Bit of interesting news: http://www.npr.org/2016/03/23/471601947/federal-state-moves-aim-to-protect-lgbt-workers
The main points:
- Earlier this month, the EEOC filed several lawsuits alleging that companies had violated Title VII by disciminating against employees based on their sexual orientation.
- Title VII is the section of the Civil Rights law of 1964 that bans sex[i.e. gender]-based discrimination in the workplace.It has also been interpreted in courts as banning sexual harassment as well – on the grounds that sexually harassing employees or coworkers in inherently also a form of gender-based discrimination; it has also used to protect transgender and other gender-nonconforming employees on similar grounds.
- The EEOC (Employment Equal Opportunity Commission) is a government organization tasked with enforcing federal antidiscrimination laws like Title VII, by filing lawsuits against employers who violate them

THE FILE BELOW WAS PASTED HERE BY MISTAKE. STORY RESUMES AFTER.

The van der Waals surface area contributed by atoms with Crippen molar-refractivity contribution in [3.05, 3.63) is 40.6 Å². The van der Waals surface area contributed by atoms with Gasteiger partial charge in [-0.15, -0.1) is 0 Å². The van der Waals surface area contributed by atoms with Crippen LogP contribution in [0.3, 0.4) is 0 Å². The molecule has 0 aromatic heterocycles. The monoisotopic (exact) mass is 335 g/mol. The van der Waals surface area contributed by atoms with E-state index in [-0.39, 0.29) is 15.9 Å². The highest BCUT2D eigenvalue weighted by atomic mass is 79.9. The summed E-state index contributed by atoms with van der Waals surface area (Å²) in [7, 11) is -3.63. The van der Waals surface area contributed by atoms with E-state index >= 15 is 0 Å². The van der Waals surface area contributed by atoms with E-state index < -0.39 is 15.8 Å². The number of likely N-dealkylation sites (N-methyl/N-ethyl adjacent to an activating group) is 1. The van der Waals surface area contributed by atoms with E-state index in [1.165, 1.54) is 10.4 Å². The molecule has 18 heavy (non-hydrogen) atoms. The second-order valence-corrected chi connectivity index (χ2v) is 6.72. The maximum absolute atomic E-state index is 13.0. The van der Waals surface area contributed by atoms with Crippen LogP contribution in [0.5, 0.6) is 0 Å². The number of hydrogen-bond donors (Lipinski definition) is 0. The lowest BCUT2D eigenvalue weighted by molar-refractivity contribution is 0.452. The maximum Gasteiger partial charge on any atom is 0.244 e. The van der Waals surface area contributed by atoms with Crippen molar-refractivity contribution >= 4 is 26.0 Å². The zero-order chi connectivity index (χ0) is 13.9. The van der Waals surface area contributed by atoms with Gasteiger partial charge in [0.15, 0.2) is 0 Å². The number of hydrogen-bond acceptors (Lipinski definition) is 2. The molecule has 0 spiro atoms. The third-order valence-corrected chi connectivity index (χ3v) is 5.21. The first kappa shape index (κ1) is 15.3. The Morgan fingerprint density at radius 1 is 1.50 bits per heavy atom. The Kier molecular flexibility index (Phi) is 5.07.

- The EEOC has recently begun to argue that, under their interpretation, Title VII also bans discrimination based on sexual orientation, as discrimination based on sexual orientation is also inherently based on gender. (Title VII has previously not been interpreted as covering sexual orientation).
- However, while EEOC has set this out in their documentation, there haven’t been cases yet, so it is not yet an established legal precedent. (The EEOC has successfully prosecuted cases of transgender discrimination under title VII, but not any cases involving LGB discrimination)
- Therefore, if the courts agree with the EEOC’s reasoning in this case, it could set a legal precedent for LGBT workers in states that do not already have LGBT anti-discrimination protections.
This is a small step for a somewhat arcane legal argument, but it’s definitely an interesting story to follow.